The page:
Perhaps I should have mentioned in yesterday’s blog that there is a sentimental interest in Google Catalogs from the Exact Editions side. When we were planning our platform in early 2005 we decided that the minimum level of functionality for a digital magazines service, as we conceived of it, was to be as good as Google Catalogs. I am not quite sure why we picked on Google Catalogs as our benchmark, rather than Google Books (which was above the parapet as Google Print when we were prototyping), but I guess that it was partly that the Catalogs service included the double-page view which seems to be essential for magazines. And there may have been other reasons that I cannot now recall. So that is why we noted yesterday with mild tristesse that Google Catalogs seems to be dormant. Our benchmark is fading….
It is ironic that this decay for Google Catalogs should be happening just as we are finding that Book Publishers Catalog(ue)s work well in our platform. But the Exact Editions service is very different in being primarily driven for publishers, and paid for by them, (the Google Catalogs service kept the vendors at arms length and was free). We are not trying to aggregate Catalogues in one repository, but to supply a service to independent publishers web sites, the more the merrier. It is, of course, vastly too small and specific a service opportunity to be of any commercial interest to Google. There is also a very specific reason why book catalogues can be more valuable as digital editions than apparel catalogs, books are really completely exceptional in having a universal and widely used product identifier. The ISBN. If there were ISANs (International Standard Apparel Numbers) Google Catalogs would have linked to them and Google would have become a close ally of all Catalog vendors.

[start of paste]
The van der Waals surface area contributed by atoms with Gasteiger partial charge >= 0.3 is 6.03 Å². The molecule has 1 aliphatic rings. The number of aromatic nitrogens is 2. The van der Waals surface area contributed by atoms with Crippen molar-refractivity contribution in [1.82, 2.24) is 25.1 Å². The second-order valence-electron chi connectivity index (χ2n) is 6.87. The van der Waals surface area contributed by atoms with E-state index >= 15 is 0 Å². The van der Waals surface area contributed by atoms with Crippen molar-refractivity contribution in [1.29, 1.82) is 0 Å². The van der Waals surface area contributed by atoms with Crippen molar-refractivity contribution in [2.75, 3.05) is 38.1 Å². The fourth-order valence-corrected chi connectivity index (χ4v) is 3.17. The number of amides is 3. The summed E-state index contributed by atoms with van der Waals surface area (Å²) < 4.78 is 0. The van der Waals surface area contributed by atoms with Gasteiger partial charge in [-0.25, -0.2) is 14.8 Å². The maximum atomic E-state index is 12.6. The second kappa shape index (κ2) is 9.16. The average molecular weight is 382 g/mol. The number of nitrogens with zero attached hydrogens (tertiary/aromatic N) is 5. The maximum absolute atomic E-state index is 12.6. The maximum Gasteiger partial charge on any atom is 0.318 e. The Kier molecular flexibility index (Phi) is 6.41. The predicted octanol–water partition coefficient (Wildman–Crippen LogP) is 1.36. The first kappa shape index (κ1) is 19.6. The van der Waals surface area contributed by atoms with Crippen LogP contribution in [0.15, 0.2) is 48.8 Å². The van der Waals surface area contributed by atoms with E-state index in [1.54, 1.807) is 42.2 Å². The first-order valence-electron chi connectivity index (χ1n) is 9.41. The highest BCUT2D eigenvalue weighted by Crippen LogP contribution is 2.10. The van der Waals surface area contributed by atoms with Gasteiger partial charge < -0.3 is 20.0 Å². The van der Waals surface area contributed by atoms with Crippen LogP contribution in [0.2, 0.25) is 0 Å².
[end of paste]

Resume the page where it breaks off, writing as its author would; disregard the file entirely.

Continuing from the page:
Google Book Search is a completely different kettle of fish. Unlike the Google Catalog system it is already beginning to connect with the publishing and selling opportunities of publishers (see the way that all (?) CUP’s current output, today 35,227 titles, can now be searched with Google Book Search). GBS will indeed be an enormous success, it already has the critical mass to succeed, but it does not follow that it will inevitably lead to a Google monopoly for digital books. There will always be scope for independent technical initiatives (for some books the Google system is not a good solution) and publishers are much more likely to be squashed by Amazon’s terms of trade than by Google’s. Google is becoming a significant ally for the independent publisher and we doubt that it will buy Ingram/Lightning Source, Jassin’s suggestion, which already has a significant collaboration with Microsoft.